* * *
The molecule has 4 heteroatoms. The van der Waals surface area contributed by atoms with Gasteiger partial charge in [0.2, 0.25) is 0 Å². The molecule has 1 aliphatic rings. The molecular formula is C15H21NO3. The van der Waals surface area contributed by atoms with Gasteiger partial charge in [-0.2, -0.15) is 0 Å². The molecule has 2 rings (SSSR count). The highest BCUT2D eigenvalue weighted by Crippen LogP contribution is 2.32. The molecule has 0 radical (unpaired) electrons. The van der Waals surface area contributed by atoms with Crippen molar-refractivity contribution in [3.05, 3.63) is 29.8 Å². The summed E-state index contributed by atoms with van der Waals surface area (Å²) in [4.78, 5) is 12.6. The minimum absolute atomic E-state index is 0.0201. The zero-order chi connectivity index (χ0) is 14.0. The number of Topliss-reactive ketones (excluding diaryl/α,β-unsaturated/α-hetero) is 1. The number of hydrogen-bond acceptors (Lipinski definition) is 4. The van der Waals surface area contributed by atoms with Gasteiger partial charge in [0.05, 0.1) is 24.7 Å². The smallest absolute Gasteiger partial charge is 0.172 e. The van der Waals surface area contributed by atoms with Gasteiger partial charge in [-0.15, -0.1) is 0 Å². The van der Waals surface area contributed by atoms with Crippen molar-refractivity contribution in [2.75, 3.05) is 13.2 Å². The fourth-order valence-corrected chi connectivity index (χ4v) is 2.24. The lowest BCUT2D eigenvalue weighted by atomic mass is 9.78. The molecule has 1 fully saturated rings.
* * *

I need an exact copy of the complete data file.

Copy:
The molecule has 4 heteroatoms. The van der Waals surface area contributed by atoms with Gasteiger partial charge in [0.2, 0.25) is 0 Å². The molecule has 1 aliphatic rings. The molecular formula is C15H21NO3. The van der Waals surface area contributed by atoms with Gasteiger partial charge in [-0.2, -0.15) is 0 Å². The molecule has 2 rings (SSSR count). The highest BCUT2D eigenvalue weighted by Crippen LogP contribution is 2.32. The molecule has 0 radical (unpaired) electrons. The van der Waals surface area contributed by atoms with Crippen molar-refractivity contribution in [3.05, 3.63) is 29.8 Å². The summed E-state index contributed by atoms with van der Waals surface area (Å²) in [4.78, 5) is 12.6. The minimum absolute atomic E-state index is 0.0201. The zero-order chi connectivity index (χ0) is 14.0. The number of Topliss-reactive ketones (excluding diaryl/α,β-unsaturated/α-hetero) is 1. The number of hydrogen-bond acceptors (Lipinski definition) is 4. The van der Waals surface area contributed by atoms with Gasteiger partial charge in [0.05, 0.1) is 24.7 Å². The smallest absolute Gasteiger partial charge is 0.172 e. The van der Waals surface area contributed by atoms with Gasteiger partial charge in [-0.15, -0.1) is 0 Å². The van der Waals surface area contributed by atoms with Crippen molar-refractivity contribution in [2.75, 3.05) is 13.2 Å². The fourth-order valence-corrected chi connectivity index (χ4v) is 2.24. The lowest BCUT2D eigenvalue weighted by atomic mass is 9.78. The molecule has 1 fully saturated rings.